Japan chooses operators for 3 offshore wind projects

The Mitsubishi Corp brand is pictured at its headquarters in Tokyo, Japan on August 2, 2017. REUTERS / Kim Kyung-Hoon / File Photo

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TOKYO, December 24 (Reuters) – Japan’s ministries of industry and land have selected three consortia, all led by Mitsubishi Corp (8058.T), as operators of three offshore wind projects in Akita, in the north from Japan, and in Chiba, near Tokyo, they said on Friday.

The announcement is the second round of government auction results for offshore blocks under a new law to promote wind power as Japan aims to increase renewable energy capacity to help meet its target 2050 to become carbon neutral. Read more

The winner of the 391 megawatt (MW) offshore wind farm from Choshi to Chiba is a consortium of Mitsubishi Corp Energy Solutions, Mitsubishi Corp and C-Tech Corp, a subsidiary of Chubu Electric Power Co Inc (9502.T).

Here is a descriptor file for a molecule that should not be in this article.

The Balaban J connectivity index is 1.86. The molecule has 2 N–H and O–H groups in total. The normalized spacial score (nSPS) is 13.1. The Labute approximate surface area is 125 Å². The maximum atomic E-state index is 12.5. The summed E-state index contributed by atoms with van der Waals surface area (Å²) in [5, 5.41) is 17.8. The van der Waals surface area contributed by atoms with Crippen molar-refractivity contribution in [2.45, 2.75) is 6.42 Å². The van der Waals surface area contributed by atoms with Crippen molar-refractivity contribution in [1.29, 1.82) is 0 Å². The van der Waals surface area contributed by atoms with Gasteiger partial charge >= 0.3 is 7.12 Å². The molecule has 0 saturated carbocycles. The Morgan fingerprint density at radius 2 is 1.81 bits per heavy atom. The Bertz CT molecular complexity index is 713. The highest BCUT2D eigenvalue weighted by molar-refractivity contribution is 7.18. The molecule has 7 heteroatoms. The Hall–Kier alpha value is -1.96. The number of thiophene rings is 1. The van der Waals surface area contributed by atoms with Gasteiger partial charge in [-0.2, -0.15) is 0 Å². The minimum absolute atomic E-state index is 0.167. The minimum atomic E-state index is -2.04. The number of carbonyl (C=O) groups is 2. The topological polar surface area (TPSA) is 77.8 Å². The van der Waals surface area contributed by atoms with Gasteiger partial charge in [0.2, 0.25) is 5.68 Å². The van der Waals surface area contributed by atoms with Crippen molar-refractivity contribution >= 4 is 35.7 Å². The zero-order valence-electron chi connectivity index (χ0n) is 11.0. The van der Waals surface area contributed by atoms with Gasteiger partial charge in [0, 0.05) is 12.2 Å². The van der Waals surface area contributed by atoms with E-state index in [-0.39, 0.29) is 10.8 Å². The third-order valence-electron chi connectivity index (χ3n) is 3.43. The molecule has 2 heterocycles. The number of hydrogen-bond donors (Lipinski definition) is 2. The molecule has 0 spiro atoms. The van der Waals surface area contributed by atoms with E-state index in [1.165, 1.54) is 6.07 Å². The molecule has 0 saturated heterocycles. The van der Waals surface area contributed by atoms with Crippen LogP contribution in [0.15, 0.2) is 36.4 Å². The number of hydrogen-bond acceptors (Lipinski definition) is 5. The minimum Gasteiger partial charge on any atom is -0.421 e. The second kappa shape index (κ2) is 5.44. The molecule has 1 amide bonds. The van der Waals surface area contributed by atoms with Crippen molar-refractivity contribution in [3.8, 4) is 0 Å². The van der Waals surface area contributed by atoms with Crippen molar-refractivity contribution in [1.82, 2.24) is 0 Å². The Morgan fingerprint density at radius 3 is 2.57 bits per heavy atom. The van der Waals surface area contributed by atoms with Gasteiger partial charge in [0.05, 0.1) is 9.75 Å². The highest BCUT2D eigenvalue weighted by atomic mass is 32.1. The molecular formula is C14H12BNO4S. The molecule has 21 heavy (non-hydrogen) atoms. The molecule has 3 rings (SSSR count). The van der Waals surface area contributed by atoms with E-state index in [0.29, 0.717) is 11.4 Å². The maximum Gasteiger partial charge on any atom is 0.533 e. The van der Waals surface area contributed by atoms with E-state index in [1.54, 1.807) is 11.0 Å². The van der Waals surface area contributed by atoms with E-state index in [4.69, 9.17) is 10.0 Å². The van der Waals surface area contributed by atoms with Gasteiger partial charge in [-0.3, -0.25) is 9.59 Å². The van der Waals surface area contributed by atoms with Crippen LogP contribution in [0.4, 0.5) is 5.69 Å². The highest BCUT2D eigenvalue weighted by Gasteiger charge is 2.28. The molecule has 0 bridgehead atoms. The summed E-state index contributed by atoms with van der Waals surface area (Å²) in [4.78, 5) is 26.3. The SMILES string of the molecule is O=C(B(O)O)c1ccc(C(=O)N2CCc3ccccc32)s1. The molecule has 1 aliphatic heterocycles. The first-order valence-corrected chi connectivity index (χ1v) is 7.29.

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Another consortium of the same three companies also won the 479 MW project off Noshiro, Mitane and Oga in Akita.

A third consortium of the same three companies and Venti Japan Inc, a renewable energy company based in Akita, has been selected for the 819 MW offshore Yurihonjyo project in Akita.

All three projects are expected to enter service between September 2028 and December 2030.

Five groups each participated in the tenders for the two Akita blocks while two consortia bid for the Chiba region, the ministries said. The tenders took place from November 27 of last year to May 27 of this year.

A number of companies, including large foreign wind energy companies such as Denmark’s Orsted (ORSTED.CO), Germany’s RWE (RWEG.DE) and Norway’s Equinor (EQNR.OL), wish to enter the Japanese market because it plans to install up to 10 gigawatts (GW) of offshore wind capacity by 2030 and from 30 GW to 45 GW by 2040.

Governments around the world are expected to come up with a record number of tenders for offshore wind sites and capacity this year, with more than 30 GW on the block, as more countries seek to boost electricity. wind energy to reduce their carbon footprint.

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Reporting by Yuka Obayashi; edited by Barbara Lewis

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